Reports have suggested that children born by caesarean initiated before labour onset may be at increased risk of developing acute lymphoblastic leukaemia (ALL). However, with most data being derived from case-control study interviews, information on the underpinning reasons for caesarean section is sparse, and evidence is conflicting.
A new study published in Pediatric and Perinatal Epidemiology used data from the UK Childhood Cancer Study, a population-based case-control study conducted in England, Scotland and Wales in the 1990s, when caesarean section rates were relatively low.
Around 75 per cent of the 1034 children with ALL and 1914 control participants were born through unassisted vaginal delivery. Caesarean delivery was as frequent in children with ALL as control participants (OR, 1.07; 95% CI, 0.84-1.36).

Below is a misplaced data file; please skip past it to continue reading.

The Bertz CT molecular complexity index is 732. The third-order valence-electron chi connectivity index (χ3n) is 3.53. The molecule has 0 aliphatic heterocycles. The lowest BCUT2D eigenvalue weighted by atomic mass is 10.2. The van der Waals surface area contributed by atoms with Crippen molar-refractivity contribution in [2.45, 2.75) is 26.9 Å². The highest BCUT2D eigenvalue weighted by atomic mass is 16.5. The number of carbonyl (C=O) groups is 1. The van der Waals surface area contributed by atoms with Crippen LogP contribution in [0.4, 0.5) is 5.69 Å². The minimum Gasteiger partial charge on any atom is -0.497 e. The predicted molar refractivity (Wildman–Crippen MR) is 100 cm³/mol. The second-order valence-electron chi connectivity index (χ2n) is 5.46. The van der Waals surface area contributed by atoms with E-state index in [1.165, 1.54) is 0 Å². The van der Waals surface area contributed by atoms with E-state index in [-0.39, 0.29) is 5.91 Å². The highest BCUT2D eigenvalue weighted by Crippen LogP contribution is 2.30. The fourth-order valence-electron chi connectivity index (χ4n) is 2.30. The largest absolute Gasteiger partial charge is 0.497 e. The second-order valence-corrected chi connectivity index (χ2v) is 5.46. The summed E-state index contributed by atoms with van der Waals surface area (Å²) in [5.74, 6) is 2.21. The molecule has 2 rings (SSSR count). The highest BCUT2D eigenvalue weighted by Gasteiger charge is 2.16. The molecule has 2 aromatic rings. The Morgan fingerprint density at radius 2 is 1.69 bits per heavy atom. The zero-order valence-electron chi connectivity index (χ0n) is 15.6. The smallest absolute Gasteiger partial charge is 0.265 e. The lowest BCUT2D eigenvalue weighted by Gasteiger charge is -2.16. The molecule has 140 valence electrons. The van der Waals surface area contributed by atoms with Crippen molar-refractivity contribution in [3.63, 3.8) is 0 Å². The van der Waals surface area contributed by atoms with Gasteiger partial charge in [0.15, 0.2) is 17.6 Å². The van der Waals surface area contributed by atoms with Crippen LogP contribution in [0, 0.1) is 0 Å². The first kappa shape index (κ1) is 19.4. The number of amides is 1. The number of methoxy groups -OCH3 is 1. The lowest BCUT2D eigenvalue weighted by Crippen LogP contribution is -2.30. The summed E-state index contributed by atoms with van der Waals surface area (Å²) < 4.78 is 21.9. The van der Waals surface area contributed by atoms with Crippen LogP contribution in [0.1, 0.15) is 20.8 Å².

No association was observed between ALL and caesarean delivery either during (aOR, 1.08; 95% CI, 0.78-1.48) or before labour (aOR, 1.09; 95% CI, 0.78-1.53). For B-cell ALL, the ORs were 1.14 (95% CI, 0.81-1.59) for caesarean during labour and 1.21 (95% CI, 0.85-1.72) for pre-labour.
The underpinning reasons for caesarean delivery differed between children with ALL and control participants; with preeclampsia being more common amongst children with ALL born by caesarean (OR, 8.91; 95% CI, 1.48-53.42).
The authors concluded that there is no “significant evidence that caesarean delivery increased the risk of childhood ALL, either overall or when carried out before labour.”